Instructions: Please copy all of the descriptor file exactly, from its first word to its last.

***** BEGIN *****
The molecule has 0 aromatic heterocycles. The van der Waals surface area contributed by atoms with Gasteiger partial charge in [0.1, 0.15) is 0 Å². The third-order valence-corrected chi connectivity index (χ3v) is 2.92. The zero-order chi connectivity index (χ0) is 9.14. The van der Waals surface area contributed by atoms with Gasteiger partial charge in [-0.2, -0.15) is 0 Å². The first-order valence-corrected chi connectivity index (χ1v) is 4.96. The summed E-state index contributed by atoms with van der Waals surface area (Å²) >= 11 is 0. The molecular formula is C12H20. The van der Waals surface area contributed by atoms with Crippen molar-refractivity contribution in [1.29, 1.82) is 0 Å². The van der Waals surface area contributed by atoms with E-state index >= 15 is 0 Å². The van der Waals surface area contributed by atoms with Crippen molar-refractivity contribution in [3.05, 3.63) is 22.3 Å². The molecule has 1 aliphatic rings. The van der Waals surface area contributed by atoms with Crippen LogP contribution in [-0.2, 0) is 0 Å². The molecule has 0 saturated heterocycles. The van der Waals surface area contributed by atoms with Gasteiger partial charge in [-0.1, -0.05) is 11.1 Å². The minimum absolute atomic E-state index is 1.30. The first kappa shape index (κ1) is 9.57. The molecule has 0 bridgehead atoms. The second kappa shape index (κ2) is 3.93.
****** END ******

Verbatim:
The molecule has 0 aromatic heterocycles. The van der Waals surface area contributed by atoms with Gasteiger partial charge in [0.1, 0.15) is 0 Å². The third-order valence-corrected chi connectivity index (χ3v) is 2.92. The zero-order chi connectivity index (χ0) is 9.14. The van der Waals surface area contributed by atoms with Gasteiger partial charge in [-0.2, -0.15) is 0 Å². The first-order valence-corrected chi connectivity index (χ1v) is 4.96. The summed E-state index contributed by atoms with van der Waals surface area (Å²) >= 11 is 0. The molecular formula is C12H20. The van der Waals surface area contributed by atoms with Crippen molar-refractivity contribution in [1.29, 1.82) is 0 Å². The van der Waals surface area contributed by atoms with E-state index >= 15 is 0 Å². The van der Waals surface area contributed by atoms with Crippen molar-refractivity contribution in [3.05, 3.63) is 22.3 Å². The molecule has 1 aliphatic rings. The van der Waals surface area contributed by atoms with Crippen LogP contribution in [-0.2, 0) is 0 Å². The molecule has 0 saturated heterocycles. The van der Waals surface area contributed by atoms with Gasteiger partial charge in [-0.1, -0.05) is 11.1 Å². The minimum absolute atomic E-state index is 1.30. The first kappa shape index (κ1) is 9.57. The molecule has 0 bridgehead atoms. The second kappa shape index (κ2) is 3.93.